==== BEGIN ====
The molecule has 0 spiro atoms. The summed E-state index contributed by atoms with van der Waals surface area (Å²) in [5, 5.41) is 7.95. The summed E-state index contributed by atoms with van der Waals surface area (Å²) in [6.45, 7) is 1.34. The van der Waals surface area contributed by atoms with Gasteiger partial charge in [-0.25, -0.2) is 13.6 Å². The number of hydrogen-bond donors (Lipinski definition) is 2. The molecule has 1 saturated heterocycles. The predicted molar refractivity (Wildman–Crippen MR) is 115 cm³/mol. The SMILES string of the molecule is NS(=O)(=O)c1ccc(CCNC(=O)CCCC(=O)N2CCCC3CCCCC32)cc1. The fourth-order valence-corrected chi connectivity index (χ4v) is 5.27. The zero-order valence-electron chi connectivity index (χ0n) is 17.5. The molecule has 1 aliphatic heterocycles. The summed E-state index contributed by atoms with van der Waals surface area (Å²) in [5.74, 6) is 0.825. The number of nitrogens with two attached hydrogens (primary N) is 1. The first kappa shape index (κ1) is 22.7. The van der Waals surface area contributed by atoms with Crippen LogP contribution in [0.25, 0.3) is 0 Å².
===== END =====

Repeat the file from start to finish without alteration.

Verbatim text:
The molecule has 0 spiro atoms. The summed E-state index contributed by atoms with van der Waals surface area (Å²) in [5, 5.41) is 7.95. The summed E-state index contributed by atoms with van der Waals surface area (Å²) in [6.45, 7) is 1.34. The van der Waals surface area contributed by atoms with Gasteiger partial charge in [-0.25, -0.2) is 13.6 Å². The number of hydrogen-bond donors (Lipinski definition) is 2. The molecule has 1 saturated heterocycles. The predicted molar refractivity (Wildman–Crippen MR) is 115 cm³/mol. The SMILES string of the molecule is NS(=O)(=O)c1ccc(CCNC(=O)CCCC(=O)N2CCCC3CCCCC32)cc1. The fourth-order valence-corrected chi connectivity index (χ4v) is 5.27. The zero-order valence-electron chi connectivity index (χ0n) is 17.5. The molecule has 1 aliphatic heterocycles. The summed E-state index contributed by atoms with van der Waals surface area (Å²) in [5.74, 6) is 0.825. The number of nitrogens with two attached hydrogens (primary N) is 1. The first kappa shape index (κ1) is 22.7. The van der Waals surface area contributed by atoms with Crippen LogP contribution in [0.25, 0.3) is 0 Å².